Remember as a Manager how good it feels when something you have done makes an impact on your company, get your staff to experience this same feeling, they will be more receptive to change in the future and more likely to offer positive suggestions for improvement without being prompted.

Staff are an asset you are already paying for, so utilise your assets to make positive change and improvements.


I would appreciate your feedback on this topic, please let any comments below. Many thanks

Team Building


I was asked to look at possible team building activities and locations for a client who was looking to do some thing that all his staff could be involved in.  Sounds easy right – wrong!

He has a 15 staff that have an age range of 20 to 58 years old and different backgrounds. Oh and a limited budget of course.

I spent some time talking to his staff, finding out what they liked to do and making suggestions to possible places and gauging their reactions.  This proved informative but the staff had such different ideas it was going to be hard finding something for everyone.  Added to this, my client was making it a compulsory event, always a hard sell with some staff.  There are so many beautiful places in the UK the choices are endless.  My recent visit to Betsy Coed is just one perfect example.


Sports activities were out, travelling any distance was not received well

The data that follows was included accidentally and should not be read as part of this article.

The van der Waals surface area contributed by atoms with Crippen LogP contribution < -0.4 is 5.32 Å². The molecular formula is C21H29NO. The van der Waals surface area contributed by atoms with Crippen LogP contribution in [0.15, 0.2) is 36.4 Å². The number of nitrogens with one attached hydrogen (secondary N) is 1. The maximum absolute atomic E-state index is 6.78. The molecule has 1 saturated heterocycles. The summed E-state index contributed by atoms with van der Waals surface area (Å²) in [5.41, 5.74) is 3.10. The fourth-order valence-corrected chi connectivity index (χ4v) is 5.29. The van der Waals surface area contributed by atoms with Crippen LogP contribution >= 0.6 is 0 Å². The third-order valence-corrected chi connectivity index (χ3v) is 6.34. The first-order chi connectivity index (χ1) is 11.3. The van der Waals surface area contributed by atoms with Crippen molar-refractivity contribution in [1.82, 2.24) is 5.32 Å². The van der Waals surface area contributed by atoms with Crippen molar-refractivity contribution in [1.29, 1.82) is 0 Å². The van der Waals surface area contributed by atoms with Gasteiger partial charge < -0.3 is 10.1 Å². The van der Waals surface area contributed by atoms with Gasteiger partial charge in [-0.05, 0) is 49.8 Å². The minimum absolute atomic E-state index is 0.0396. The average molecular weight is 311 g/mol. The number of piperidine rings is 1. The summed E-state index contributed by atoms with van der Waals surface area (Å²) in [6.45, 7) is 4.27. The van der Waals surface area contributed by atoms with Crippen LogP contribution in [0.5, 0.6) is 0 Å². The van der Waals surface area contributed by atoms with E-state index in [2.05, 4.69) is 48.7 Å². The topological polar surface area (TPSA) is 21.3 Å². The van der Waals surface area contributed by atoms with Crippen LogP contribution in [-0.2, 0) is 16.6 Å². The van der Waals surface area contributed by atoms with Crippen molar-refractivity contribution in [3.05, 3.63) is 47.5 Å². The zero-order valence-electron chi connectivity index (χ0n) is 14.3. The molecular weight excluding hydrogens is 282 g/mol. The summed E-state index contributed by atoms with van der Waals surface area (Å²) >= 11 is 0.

Sports activities were out (go carting, paintballing, white water rafting, rock climbing), not many were keen on traveling, others didn’t like the idea of being with other groups.  The negative list just went on and on.  Not a lot of positive responses were coming forward.

I then went back to my client and asked ‘What exactly do you want to achieve from this event?’  It is easy to get carried away with these team building events and not achieve what your client wanted.

My client explained that the moral within the company had been low, partly due to a down turn in business and partly due to him being stressed, leading to being less cheerful with his staff.  Basically it was something to cheer his staff up, remind them that they were a team and that they are very much valued.  I felt given the downturn in business meant that throwing a lot of money at an event would be inappropriate and give the wrong message to staff.  So I asked if my client would consider a structured event outdoors, followed by a simple finger buffet at a local pub.  This meant keeping costs to a minimum, local so hardly any travel involved and a simple buffet that I could put together myself (experience from Managing the Broadoak Hotel!).  My client really liked the idea and was happy for me to put together a proposal.